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I just received a very interesting reed instrument in the mail, the Yamaha Alto Venova. It’s described as a “casual wind instrument”, but it definitely has a saxophone sound. There are two models; the Soprano YVS-100, and the Alto YVS-120. I received the Alto Venova. The attraction for me is portability. My husband and I love the outdoors, so we hike, have picnics in the park, on the beach, and go camping a LOT. So, if you can take the Venova to places like that, it would, indeed, be a casual instrument. Hey, I’m totally into casual.
I was excited and curious to unbox it and check it out. The outer box is large, approximately 28″ X 16″ X 12″. The actual box that held the Venova is smaller, at about 24″X 6.5″X 4.5″. Ample amounts of linked poly air pillows surrounded the smaller box inside so there wasn’t a lot of movement during shipment. It arrived quickly.
Upon opening the box, the first thing I saw were booklets on an upper lid. To the left was an orange booklet with the title, “Let’s Play Venova”. It was in several languages. The pages are black-tabbed on the edge so you can find your language quickly. The English version starts on page 12 and instructs you on the basics of how to get started. Songs and fingering charts are on pages 95-103. On the left, a gray booklet, is the owner’s manual. A diagram shows the accessories, the various parts of the instrument, and how to clean and care for it. The Venova is completely washable with water, an obvious advantage over a brass saxophone.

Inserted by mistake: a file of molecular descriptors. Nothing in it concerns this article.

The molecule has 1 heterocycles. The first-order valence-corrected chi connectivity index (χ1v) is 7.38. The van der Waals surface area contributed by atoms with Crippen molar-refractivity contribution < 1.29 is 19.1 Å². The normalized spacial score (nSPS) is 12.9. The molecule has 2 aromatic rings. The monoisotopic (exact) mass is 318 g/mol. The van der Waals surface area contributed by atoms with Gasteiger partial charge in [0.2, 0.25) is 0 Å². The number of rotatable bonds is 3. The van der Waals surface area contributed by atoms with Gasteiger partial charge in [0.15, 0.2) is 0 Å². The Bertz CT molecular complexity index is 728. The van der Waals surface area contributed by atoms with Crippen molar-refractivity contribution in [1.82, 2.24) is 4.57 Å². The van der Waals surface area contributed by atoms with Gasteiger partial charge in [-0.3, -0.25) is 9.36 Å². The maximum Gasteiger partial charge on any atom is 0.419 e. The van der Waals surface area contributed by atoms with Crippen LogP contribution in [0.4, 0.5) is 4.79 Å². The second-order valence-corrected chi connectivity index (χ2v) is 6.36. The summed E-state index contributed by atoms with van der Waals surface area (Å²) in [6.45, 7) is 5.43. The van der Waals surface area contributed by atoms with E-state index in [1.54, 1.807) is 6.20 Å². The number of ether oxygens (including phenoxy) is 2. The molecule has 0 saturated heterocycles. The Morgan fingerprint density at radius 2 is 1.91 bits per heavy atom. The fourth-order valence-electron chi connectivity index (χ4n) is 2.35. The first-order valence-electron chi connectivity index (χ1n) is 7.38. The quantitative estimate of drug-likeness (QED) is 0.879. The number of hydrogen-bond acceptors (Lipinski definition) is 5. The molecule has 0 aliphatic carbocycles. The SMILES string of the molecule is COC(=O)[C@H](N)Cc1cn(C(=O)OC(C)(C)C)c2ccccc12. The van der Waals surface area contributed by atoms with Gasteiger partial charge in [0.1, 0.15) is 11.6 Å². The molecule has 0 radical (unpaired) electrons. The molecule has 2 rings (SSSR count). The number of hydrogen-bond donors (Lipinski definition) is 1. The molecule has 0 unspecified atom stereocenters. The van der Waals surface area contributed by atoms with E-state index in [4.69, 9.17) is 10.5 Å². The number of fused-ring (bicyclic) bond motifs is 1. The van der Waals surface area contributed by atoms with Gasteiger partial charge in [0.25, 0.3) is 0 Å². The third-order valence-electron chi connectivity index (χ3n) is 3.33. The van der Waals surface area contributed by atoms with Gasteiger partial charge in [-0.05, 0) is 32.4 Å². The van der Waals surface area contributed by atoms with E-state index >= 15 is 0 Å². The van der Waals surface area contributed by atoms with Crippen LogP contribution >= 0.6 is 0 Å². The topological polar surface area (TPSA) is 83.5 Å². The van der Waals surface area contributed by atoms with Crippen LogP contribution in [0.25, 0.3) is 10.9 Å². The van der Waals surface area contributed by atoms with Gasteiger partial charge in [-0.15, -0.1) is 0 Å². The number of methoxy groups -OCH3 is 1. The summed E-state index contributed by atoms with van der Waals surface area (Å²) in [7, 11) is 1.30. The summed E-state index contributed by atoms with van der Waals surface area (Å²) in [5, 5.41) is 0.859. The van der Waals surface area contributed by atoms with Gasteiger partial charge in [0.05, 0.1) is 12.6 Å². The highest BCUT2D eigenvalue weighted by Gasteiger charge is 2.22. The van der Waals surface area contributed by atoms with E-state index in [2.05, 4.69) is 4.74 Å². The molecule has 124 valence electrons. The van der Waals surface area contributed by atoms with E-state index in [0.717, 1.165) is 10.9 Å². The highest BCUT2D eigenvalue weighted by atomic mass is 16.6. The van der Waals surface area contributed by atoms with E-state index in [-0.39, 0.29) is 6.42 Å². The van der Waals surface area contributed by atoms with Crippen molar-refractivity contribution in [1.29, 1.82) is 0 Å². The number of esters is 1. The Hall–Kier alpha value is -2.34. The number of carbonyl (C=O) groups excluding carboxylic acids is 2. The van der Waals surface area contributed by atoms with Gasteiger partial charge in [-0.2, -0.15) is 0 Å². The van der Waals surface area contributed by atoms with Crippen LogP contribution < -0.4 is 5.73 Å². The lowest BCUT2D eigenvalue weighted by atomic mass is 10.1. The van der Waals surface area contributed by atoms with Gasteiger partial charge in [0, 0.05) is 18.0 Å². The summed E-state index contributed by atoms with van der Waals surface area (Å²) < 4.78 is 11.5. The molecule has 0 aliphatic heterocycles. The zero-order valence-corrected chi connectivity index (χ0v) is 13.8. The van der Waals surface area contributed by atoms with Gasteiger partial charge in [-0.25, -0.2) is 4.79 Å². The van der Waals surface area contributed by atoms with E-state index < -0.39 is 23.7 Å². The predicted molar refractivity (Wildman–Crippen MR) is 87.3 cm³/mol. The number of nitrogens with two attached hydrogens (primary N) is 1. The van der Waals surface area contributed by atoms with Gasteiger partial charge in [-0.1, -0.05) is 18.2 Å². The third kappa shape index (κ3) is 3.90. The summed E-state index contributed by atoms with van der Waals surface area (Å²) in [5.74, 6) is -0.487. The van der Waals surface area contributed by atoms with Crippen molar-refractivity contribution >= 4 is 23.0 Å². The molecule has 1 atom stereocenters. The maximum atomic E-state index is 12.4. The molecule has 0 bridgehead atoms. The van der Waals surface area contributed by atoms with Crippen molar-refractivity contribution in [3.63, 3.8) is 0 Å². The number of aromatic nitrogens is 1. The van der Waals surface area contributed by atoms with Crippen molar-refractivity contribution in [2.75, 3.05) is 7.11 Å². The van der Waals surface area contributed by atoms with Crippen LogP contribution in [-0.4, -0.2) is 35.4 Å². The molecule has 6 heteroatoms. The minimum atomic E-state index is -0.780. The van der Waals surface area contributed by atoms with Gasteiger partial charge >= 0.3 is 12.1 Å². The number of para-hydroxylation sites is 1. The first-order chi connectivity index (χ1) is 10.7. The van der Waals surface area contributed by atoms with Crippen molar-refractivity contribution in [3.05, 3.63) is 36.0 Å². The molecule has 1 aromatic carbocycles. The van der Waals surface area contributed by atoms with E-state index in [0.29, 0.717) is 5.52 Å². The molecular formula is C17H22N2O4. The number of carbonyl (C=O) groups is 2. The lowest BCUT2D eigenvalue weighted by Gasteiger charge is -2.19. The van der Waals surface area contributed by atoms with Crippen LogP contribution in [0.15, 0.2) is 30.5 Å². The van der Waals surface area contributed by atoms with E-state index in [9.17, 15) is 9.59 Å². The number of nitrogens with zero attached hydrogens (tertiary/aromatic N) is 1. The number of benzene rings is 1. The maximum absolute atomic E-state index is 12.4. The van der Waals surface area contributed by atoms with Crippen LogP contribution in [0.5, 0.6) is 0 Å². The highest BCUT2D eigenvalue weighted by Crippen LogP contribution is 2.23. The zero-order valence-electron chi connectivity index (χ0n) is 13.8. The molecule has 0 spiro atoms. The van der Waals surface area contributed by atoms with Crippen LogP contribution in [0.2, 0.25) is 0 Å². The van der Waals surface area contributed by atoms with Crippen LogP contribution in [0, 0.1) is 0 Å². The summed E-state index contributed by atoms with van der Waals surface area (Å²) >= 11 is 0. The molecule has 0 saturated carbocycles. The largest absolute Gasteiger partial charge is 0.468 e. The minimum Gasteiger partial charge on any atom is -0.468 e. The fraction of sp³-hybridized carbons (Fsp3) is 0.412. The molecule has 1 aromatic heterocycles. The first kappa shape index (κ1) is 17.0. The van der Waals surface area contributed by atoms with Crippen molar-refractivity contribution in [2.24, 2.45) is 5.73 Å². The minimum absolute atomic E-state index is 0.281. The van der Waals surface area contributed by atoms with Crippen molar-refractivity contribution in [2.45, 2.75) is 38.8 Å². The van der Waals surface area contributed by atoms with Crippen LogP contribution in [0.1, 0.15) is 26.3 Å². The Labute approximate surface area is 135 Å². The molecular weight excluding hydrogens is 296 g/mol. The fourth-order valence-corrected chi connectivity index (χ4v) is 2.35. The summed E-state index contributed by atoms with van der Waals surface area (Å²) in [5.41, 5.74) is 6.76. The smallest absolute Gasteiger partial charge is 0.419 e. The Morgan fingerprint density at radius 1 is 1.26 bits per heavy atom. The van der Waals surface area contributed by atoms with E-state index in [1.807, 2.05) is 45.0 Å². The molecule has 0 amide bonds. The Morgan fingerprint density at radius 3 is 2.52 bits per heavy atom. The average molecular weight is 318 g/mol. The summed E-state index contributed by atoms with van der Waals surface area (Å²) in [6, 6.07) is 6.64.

I lifted the upper lid of the box and found a sturdy, almost indestructible, black plastic case. It had a place on each end to secure the included shoulder strap. I was impressed with how really hard and strong the case is. With the shoulder strap attached, it’s definitely an instrument you can take anywhere. You slide the two fasteners over to open it.
I opened the case and the Venova, itself, was wrapped in cellophane with a cleaning swab next to it. It’s about 23″ long. My first impression was how the Venova felt. There is actually a quality thickness and durability to the ABS resin and I really like the glossy white finish. Tactilely, it had a smooth, high quality feel–light–but still substantial. The “meandering”, sort of intestinal pipe structure looks a little strange but it shortens the distance between holes so one can play all of the notes with fewer keys, like a recorder. There is an upper branched pipe and that’s what gives it the saxophone sound. Instead of multiple pads, this instrument is simplified, with fewer of them, and all washable. I could really see this instrument in schools, especially when I think of the expense of renting an instrument. This one they can keep, at a lower year-long cost. For me, having only a half-year of clarinet in grade school band, it’s not at all intimidating, but looks fun. With the thumb-hold in the back, it feels natural in my hands. I’m interested in having my 11 year old granddaughter try it too…
You can separate the body. The upper and lower halves can be pulled apart for cleaning. You can remove the mouthpiece, which comes with a protective cover that can also be removed. EVERYTHING is waterproof, (I know I keep mentioning that, but when you live in the Pacific Northwest like I do…well…Washington is green for a reason).
About the reed. The synthetic reed is supposed to be suited for beginners, but they recommend a natural cane reed as one gets accustomed to playing. It might be best to switch it out sooner than later, as customers discovered that a natural reed improved the sound quite a bit. The mouthpiece is an equivalent to the Yamaha 4C mouthpiece for alto saxophones.
The Venova is in the key of F, and has a 2 octave range.
I will embark on the venture of learning how to play. I’ll learn a little bit before I go out into nature ( …so as not to scare the animals).
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